I was watching X-Men: First Class the other day and something stood out that I thought might help in our discussions of morality. The two main characters (Charles Xavier and Erik Lehnsherr) are mutants- humans with special abilities. Charles can read and control minds. Erik can manipulate metal via magnetism. Both of these are very powerful abilities demonstrated throughout the series. In the series, the X-Men series story goes that there is a growing fear of mutants among the normal populace and an effort by some government officials to eliminate them. Ultimately it ends up in a war between normal humans and mutants. However, Erik and Charles end up on opposite sides. Erik (as Magneto) wishes to eliminate the lesser evolved humans (ones without mutations), while Charles (as Professor X) fights to preserve humanity.
But what caught my attention was something very subtle: a miscommunication between Erik and Charles is actually responsible for them being on opposite sides of the war, yet both believing that they are right and the other is wrong.
What Kind of "Good"?
Erik's and Charles' definitions of "good" and "better" were different. Erik's was based on mutation and survivability. Charles' was based on morality. Charles was pushing Erik to be the "better" man; Erik believed that he already was the "better" man because he was more evolved. They did not mean the same thing. The result of using common language but meaning two completely different things landed them on sides of a war opposite of one another for the rest of the series.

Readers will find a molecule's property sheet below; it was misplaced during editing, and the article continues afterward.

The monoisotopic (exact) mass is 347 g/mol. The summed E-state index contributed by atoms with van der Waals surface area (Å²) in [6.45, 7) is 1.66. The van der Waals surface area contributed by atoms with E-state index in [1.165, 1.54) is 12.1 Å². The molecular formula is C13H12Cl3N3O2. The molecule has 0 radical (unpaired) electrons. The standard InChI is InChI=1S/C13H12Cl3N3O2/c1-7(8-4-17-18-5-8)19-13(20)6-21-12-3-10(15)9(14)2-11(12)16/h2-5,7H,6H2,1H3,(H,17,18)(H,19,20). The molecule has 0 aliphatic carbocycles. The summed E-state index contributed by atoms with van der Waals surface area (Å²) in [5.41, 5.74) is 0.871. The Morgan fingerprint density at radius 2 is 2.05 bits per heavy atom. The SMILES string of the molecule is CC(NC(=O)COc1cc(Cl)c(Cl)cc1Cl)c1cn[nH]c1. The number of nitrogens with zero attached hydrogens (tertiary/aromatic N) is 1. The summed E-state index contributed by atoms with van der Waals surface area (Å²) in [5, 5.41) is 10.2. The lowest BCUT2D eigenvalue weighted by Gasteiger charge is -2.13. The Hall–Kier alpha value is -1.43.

This is a powerful illustration by Hollywood of just how different the meanings of "objective morality" are when spoken by the atheist and the theist. Interestingly enough, the meanings for the atheist falls directly in line with Erik's in X-Men: survivability determines what is good. Charles' definition aligned more closely with the theist (though Charles never makes the effort to found his position like Erik did).
I want to explore two issues that I see with this little gem.
The Equivocation of "Good"
When an atheist says that they can explain "objective morality", do not make the mistake in believing that they mean the same thing when the theist uses the same terminology. Just as Erik and Charles meant two completely different things when they said "good," so does the atheist and theist. They are making two completely different claims about what their worldviews can support.
The atheist is claiming that anything that ends in survival of a sentient creature or its species is "good". While the theist is claiming that "good" is independent of survival of sentient creatures (though the two often run parallel). The atheist is making a claim that is teleological (purpose-based) while the theist is making a claim that is metaphysical (morally-based). When the two make the claim that their worldviews can support "objective" morality, understand that they do mean two totally different things. A consequence of this is that when a theist shows that atheism does not allow for a metaphysically moral good, the atheist is not really disagreeing with them, because atheism, by definition does not have a standard to base a metaphysically moral "good" on. However the atheist will still maintain that they can accommodate "objective good" because they maintain that certain actions are objectively good and bad for reaching a certain goal (survival, in this case), but again, they are talking about a different kind of "good".